Diogo Morgado is not actually Jesus, but you already knew that.


I came across this blog on Facebook explaining why the ‘Son of God’ movie and movies like it are idolatrous and shouldn’t be seen: http://godinthewasteland.com/2014/02/18/the-movie-son-of-god-and-the-second-commandment/

Here are my thoughts:

1) I know the Bible is different than the big screen. The difference being that the Bible is God’s self-revelation and the big screen is not. This, however, seems to be common sense.  Its no surprise to me that I’ve not heard anyone suggest that we worship the actor on the screen as God. It’s pretty obvious that he’s not intended to be seen as Jesus himself. If he is, then yes, watching the movie would be idol worship at its worst.  As it stands, the movie seems to be doing something quite different: pointing us to scripture to encounter the true God for salvation, through Christ! Idolatry simply does not do that!

2) The likely misrepresentations of scripture in the movie make it all the more important for Christians to see. Otherwise, how can we have any hope of defending the Jesus of Scripture over and against the Jesus of Hollywood. We’d be hopelessly out of touch with culture and wouldn’t even know where to start the conversation if we don’t see it.

3) So, i’m not suggesting that the movie be taken as Scripture but I do suggest that we watch the movie before judging it’s heresies. This was, after all, how the canon of scripture was pieced together–through observed/spirit led discernment. Sure, we could read reviews but first hand experience can’t be replaced.

Again, I’m not sure the film makers–or anyone for that matter–are suggesting that we accept the screen version of Jesus as God. What they seem to be suggesting, instead, is that we accept the Bible’s version of Jesus as God. What likely bugs people is that they’re using media to urge us in that direction but that doesn’t make the movie idolatrous. After all, I’ve never heard of an idol pointing us toward God. No idol ever has.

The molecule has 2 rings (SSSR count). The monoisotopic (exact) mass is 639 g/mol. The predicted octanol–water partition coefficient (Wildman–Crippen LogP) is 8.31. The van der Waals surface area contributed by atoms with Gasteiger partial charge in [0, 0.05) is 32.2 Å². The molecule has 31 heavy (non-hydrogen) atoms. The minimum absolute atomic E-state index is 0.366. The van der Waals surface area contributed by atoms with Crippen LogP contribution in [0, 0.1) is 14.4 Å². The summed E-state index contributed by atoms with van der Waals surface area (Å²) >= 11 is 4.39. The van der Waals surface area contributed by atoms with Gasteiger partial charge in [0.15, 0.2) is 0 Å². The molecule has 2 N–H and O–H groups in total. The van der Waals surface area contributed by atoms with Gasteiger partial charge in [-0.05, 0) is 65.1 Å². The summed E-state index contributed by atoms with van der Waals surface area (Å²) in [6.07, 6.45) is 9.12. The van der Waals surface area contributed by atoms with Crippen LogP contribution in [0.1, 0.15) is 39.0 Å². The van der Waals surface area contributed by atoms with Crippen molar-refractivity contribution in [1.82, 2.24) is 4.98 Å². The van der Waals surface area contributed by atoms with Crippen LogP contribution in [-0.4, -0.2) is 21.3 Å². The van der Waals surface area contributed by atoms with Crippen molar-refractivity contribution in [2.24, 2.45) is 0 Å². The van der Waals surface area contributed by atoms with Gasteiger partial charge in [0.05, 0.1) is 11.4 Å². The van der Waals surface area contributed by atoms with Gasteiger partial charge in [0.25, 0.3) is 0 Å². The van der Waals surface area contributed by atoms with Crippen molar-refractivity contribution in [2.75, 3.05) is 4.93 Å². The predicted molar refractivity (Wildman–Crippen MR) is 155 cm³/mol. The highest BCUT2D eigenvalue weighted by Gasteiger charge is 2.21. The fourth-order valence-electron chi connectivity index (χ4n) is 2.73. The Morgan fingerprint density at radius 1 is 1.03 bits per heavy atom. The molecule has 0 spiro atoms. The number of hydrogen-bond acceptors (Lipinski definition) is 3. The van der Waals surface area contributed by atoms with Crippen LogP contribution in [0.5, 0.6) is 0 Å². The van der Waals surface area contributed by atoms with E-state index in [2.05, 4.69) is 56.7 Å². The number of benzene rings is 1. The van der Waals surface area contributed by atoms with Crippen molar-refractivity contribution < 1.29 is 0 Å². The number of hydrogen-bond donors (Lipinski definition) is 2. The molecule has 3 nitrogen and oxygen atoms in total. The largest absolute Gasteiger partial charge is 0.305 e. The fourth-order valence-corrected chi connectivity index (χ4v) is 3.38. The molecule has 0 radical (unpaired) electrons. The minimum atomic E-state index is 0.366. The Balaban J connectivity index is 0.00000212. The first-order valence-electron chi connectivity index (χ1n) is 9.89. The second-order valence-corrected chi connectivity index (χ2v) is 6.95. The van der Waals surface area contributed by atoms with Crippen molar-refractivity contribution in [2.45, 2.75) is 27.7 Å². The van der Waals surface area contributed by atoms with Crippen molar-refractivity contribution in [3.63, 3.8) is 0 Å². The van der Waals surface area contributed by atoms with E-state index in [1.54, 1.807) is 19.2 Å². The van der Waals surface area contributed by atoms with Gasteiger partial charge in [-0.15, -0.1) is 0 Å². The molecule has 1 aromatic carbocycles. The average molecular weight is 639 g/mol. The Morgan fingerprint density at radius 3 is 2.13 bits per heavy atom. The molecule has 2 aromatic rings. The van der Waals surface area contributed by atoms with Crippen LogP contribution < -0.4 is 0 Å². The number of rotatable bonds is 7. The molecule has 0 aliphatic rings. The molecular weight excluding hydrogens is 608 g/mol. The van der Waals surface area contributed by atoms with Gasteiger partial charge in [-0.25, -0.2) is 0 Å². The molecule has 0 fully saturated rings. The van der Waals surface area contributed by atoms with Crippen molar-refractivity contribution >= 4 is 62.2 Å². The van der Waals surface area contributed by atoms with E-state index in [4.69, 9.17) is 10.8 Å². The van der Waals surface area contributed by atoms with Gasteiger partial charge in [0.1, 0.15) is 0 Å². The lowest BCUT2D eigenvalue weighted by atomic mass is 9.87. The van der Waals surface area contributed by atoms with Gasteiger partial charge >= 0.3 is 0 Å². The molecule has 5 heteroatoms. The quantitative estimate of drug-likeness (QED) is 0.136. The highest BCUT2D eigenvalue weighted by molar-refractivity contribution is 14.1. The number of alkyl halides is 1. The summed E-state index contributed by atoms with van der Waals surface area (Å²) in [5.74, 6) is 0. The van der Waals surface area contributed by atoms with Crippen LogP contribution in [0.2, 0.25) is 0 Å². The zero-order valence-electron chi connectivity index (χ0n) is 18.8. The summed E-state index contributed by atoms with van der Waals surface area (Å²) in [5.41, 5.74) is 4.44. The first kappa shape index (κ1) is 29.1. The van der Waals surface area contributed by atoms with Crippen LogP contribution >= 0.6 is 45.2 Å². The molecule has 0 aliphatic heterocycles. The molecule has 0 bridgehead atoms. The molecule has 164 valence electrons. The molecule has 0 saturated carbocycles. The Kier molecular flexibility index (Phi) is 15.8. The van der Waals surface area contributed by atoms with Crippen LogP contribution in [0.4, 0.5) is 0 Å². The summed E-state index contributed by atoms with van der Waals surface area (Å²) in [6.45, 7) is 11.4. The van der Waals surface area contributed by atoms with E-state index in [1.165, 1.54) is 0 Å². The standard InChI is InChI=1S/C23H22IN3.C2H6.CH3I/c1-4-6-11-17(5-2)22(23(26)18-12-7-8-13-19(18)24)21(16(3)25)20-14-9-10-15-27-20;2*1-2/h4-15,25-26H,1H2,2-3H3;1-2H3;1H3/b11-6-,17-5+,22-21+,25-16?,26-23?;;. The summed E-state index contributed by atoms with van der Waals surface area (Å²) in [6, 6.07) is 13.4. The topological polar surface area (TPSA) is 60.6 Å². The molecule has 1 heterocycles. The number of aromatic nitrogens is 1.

So, no, Diogo Morgado is not actually Jesus, but you already knew that and no one is suggesting that he is.




Its funny how often I’ll hear myself or someone else complain about ‘people.’ What a strange thing to complain about since we all fall into that category.

Sure, the degree of stupidity varies from person to person but we all fall along the continuum of stupid at one point or another.  Jesus once said, “before you remove the speck from your brothers eye, first remove the plank from your own.” Jesus said this to people who were excessively hypocritical and ungracious. They would critique others over the smallest infraction while, at the same time, they were harboring murderous hatred toward others. I think we can learn from this.

Anytime we complain about ‘people’ we are doing the same exact thing that Jesus was discouraging. We’re looking down on others while elevating ourselves and ignoring the wrongs that we’ve committed. Lets be honest: you, me and that sweet old lady next door have, at some point or another, ‘put our foot in it.’ So, before we complain about ‘people’ lets first take a long hard look at ourselves. We may be guilty of equal or even greater things than the person or people we’re criticizing.

Its not to say that we can’t point out when someone does something excessively stupid. No, we most definitely should, but be humble! Remember that we’re all people and we’ve all  done our fair share of stupid stff, and, when we did, we craved a measure of mercy. So, lets take Jesus’ words to heart and give our own issues the attention they deserve before we start talking about how ‘stupid’ other people are. Doing this will help us address the sins of others with far more humility, graciousness and love.